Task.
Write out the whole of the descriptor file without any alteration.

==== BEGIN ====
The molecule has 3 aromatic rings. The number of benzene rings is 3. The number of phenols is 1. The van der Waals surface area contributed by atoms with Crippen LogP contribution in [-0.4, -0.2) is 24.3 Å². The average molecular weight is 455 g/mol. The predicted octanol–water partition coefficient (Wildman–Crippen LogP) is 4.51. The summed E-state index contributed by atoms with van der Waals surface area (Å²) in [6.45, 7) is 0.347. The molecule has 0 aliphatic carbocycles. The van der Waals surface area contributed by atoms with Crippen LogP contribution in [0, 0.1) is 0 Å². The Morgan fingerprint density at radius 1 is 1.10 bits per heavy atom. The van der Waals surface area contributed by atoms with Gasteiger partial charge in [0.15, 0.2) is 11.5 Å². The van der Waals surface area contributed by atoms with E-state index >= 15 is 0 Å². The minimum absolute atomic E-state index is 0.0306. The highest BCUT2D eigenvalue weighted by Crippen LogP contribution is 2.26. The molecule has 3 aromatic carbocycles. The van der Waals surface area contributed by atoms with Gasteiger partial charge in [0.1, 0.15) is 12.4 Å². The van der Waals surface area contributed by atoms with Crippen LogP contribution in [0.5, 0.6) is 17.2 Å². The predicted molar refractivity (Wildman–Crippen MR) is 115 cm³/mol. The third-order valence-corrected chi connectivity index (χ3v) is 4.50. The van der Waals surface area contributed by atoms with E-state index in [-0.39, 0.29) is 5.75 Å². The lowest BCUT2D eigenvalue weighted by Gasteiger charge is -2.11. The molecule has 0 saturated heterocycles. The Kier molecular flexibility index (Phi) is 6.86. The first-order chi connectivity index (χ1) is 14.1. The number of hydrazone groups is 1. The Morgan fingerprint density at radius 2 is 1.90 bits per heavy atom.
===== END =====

The molecule has 3 aromatic rings. The number of benzene rings is 3. The number of phenols is 1. The van der Waals surface area contributed by atoms with Crippen LogP contribution in [-0.4, -0.2) is 24.3 Å². The average molecular weight is 455 g/mol. The predicted octanol–water partition coefficient (Wildman–Crippen LogP) is 4.51. The summed E-state index contributed by atoms with van der Waals surface area (Å²) in [6.45, 7) is 0.347. The molecule has 0 aliphatic carbocycles. The van der Waals surface area contributed by atoms with Crippen LogP contribution in [0, 0.1) is 0 Å². The Morgan fingerprint density at radius 1 is 1.10 bits per heavy atom. The van der Waals surface area contributed by atoms with Gasteiger partial charge in [0.15, 0.2) is 11.5 Å². The van der Waals surface area contributed by atoms with E-state index >= 15 is 0 Å². The minimum absolute atomic E-state index is 0.0306. The highest BCUT2D eigenvalue weighted by Crippen LogP contribution is 2.26. The molecule has 3 aromatic carbocycles. The van der Waals surface area contributed by atoms with Gasteiger partial charge in [0.1, 0.15) is 12.4 Å². The van der Waals surface area contributed by atoms with Crippen LogP contribution in [0.5, 0.6) is 17.2 Å². The predicted molar refractivity (Wildman–Crippen MR) is 115 cm³/mol. The third-order valence-corrected chi connectivity index (χ3v) is 4.50. The van der Waals surface area contributed by atoms with E-state index in [-0.39, 0.29) is 5.75 Å². The lowest BCUT2D eigenvalue weighted by Gasteiger charge is -2.11. The molecule has 0 saturated heterocycles. The Kier molecular flexibility index (Phi) is 6.86. The first-order chi connectivity index (χ1) is 14.1. The number of hydrazone groups is 1. The Morgan fingerprint density at radius 2 is 1.90 bits per heavy atom.